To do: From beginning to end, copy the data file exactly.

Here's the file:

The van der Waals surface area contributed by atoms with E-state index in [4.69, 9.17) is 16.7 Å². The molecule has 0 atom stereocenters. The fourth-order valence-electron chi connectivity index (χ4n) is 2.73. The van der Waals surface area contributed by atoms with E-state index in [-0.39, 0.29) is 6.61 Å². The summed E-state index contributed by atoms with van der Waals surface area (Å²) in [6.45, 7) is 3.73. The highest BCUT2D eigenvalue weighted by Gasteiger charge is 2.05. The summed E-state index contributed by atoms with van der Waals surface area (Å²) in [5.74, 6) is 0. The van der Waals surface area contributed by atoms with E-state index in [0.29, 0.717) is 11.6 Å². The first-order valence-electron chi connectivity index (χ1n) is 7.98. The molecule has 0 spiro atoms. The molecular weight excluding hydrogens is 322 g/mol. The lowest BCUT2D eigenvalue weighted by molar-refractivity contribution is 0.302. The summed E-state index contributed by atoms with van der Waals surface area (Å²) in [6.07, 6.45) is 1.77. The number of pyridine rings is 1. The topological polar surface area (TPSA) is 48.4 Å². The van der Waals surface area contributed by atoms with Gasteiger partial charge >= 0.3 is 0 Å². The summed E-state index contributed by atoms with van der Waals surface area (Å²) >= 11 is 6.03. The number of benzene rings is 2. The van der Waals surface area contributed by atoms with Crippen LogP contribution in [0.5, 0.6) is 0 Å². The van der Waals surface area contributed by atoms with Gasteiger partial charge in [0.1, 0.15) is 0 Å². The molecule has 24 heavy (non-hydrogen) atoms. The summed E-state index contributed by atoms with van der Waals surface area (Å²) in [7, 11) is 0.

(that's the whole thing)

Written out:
The van der Waals surface area contributed by atoms with E-state index in [4.69, 9.17) is 16.7 Å². The molecule has 0 atom stereocenters. The fourth-order valence-electron chi connectivity index (χ4n) is 2.73. The van der Waals surface area contributed by atoms with E-state index in [-0.39, 0.29) is 6.61 Å². The summed E-state index contributed by atoms with van der Waals surface area (Å²) in [6.45, 7) is 3.73. The highest BCUT2D eigenvalue weighted by Gasteiger charge is 2.05. The summed E-state index contributed by atoms with van der Waals surface area (Å²) in [5.74, 6) is 0. The van der Waals surface area contributed by atoms with E-state index in [0.29, 0.717) is 11.6 Å². The first-order valence-electron chi connectivity index (χ1n) is 7.98. The molecule has 0 spiro atoms. The molecular weight excluding hydrogens is 322 g/mol. The lowest BCUT2D eigenvalue weighted by molar-refractivity contribution is 0.302. The summed E-state index contributed by atoms with van der Waals surface area (Å²) in [6.07, 6.45) is 1.77. The number of pyridine rings is 1. The topological polar surface area (TPSA) is 48.4 Å². The van der Waals surface area contributed by atoms with Gasteiger partial charge >= 0.3 is 0 Å². The summed E-state index contributed by atoms with van der Waals surface area (Å²) >= 11 is 6.03. The number of benzene rings is 2. The van der Waals surface area contributed by atoms with Crippen LogP contribution in [0.5, 0.6) is 0 Å². The van der Waals surface area contributed by atoms with Gasteiger partial charge in [0.1, 0.15) is 0 Å². The molecule has 24 heavy (non-hydrogen) atoms. The summed E-state index contributed by atoms with van der Waals surface area (Å²) in [7, 11) is 0.